I’m really pleased to share this link to Eric Gagnon’s Trackside Treasure blog:
This evening he posted a terrific article chronicling his new layout. The layout itself is based on Shortliner’s Harlem Transfer layout from the Carl Arendt Website. Harlem Transfer was based on one of the fascinating railroads that once dotted the New York’s waterfront and is, itself, a terrific small layout for HO scale that presents a terrific amount of operating potential in a small space without feeling like a tiny board crammed full of track. Eric’s is inspired by this plan and also Linn Wescott’s Switchman’s Nightmare layout. I love how Eric has designed the track to flow through a series of arcs as opposed to the more linear arrangements that are more typical of micro layouts (mine included!)
More than just a micro layout, Eric wanted a layout that could be used in the main part of his house or even outside on the front porch.
Why remain consigned to the catacombed confines of the layout room when shady afternoons and cool evenings await, on the front step?
I had the pleasure of exchanging emails back and forth with Eric about the potential for a layout designed to be shared in more common areas of the house. Building a layout in the attic or the basement certainly offers the modeller a terrific amount of space but it also isolates you from your family. It’s such a shame to build a beautiful layout but then hide it away from view where so few will see it and appreciate all that great work. More than that, these model railways are things that we’ve made that should be displayed with pride in the same way that an heirloom furniture item or new home theatre would be. As I’ve mentioned, I’ll be building my layout in our living room and Eric’s been taking his line to the front porch. Wherever we run these lines, we’re indulging in this awesome hobby in the company of others. It’s a chance for the non-modellers in our families to really experience what we find so fascinating by providing a firsthand, “live” opportunity to show them how we do it and perhaps even pass the throttle to someone who might not venture into the basement.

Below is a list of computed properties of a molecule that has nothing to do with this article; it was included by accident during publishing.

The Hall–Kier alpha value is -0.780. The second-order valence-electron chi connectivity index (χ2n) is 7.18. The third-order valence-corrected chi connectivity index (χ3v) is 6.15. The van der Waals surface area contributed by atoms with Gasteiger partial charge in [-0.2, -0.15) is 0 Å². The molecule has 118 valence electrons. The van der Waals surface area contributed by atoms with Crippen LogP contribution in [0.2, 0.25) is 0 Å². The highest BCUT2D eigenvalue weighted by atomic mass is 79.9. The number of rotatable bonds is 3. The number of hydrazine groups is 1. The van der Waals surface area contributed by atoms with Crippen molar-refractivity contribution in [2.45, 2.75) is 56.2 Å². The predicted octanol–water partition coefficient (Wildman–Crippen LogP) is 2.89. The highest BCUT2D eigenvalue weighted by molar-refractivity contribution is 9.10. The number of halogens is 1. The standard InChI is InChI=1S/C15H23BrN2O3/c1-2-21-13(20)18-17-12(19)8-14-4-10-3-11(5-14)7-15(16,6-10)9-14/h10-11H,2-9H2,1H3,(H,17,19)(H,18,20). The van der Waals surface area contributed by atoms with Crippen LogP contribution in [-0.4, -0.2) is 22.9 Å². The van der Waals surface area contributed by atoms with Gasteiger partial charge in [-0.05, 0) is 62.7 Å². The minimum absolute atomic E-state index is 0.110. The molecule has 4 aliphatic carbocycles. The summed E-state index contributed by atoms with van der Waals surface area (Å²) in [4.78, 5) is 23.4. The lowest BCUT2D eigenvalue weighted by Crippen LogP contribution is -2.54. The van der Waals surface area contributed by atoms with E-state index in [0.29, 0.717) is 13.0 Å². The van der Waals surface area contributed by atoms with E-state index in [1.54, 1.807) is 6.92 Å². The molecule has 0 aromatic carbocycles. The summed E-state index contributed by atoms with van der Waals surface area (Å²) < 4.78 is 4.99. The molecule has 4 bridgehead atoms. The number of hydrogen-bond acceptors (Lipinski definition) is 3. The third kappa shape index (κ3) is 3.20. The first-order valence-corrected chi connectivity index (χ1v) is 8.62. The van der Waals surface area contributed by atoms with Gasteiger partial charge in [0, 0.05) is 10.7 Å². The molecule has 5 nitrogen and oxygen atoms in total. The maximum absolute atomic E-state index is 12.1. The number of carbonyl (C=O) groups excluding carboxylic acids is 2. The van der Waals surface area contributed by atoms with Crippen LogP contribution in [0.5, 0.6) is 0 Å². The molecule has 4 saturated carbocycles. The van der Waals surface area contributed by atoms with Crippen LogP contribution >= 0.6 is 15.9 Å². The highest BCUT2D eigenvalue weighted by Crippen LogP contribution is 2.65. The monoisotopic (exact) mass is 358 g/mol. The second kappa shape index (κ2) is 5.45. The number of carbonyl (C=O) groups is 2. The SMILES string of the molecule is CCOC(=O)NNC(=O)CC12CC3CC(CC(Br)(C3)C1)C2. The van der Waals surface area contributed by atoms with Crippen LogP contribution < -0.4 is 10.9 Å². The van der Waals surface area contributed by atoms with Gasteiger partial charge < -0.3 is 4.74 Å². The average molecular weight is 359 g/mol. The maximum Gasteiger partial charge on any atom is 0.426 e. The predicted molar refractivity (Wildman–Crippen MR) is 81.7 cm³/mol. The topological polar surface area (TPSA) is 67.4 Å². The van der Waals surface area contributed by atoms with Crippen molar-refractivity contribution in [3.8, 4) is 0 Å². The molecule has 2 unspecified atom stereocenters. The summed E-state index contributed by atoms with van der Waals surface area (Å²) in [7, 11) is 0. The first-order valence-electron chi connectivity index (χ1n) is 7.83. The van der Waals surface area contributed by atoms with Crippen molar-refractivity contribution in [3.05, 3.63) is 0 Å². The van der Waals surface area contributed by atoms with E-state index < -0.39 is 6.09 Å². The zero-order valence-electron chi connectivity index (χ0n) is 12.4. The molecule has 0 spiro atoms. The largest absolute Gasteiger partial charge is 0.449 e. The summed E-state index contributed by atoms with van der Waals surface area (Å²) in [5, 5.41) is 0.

What else do I like so much about this layout? Where do I start?
I like how Eric planned it using real track and cars. I’m a strong believer in actually staging track and scenes on that sheet of plywood as aids to design. You should set up some track, a few cars or any details that you consider critical to the finished plan in your space. With those elements in place, relax in a chair and ask yourself if this arrangement is as enjoyable to look at as you’d like? If you can, set up some track so you can even push a car or two through it and see if trains will move through the space in a way that’s equally pleasing to watch. We operate our model railways for our enjoyment and entertainment so we should consider those elements during design.
I think we should focus on the user experience when designing our layouts so that we engineer scenes we’ll enjoy running trains through and simply watching trains operate within. We often know exactly what style of railroading we are trying to represent. We should invest time in understanding those scenes so that we really understand why we like them so much. Armed with these elements the layouts we design and build will begin to tell their story almost immediately as wood, foam, track and trains appear and not be pending that final layer of scenery or complicated signage. The right equipment operating in a well-composed scene will finish the scene for you. Scenery only fills tiny voids to bridge between stories. We’re model railroaders after all, let’s design great railroads that can speak for themselves.
Thanks Eric for providing us with such a terrific example of a model railway in it’s finest form.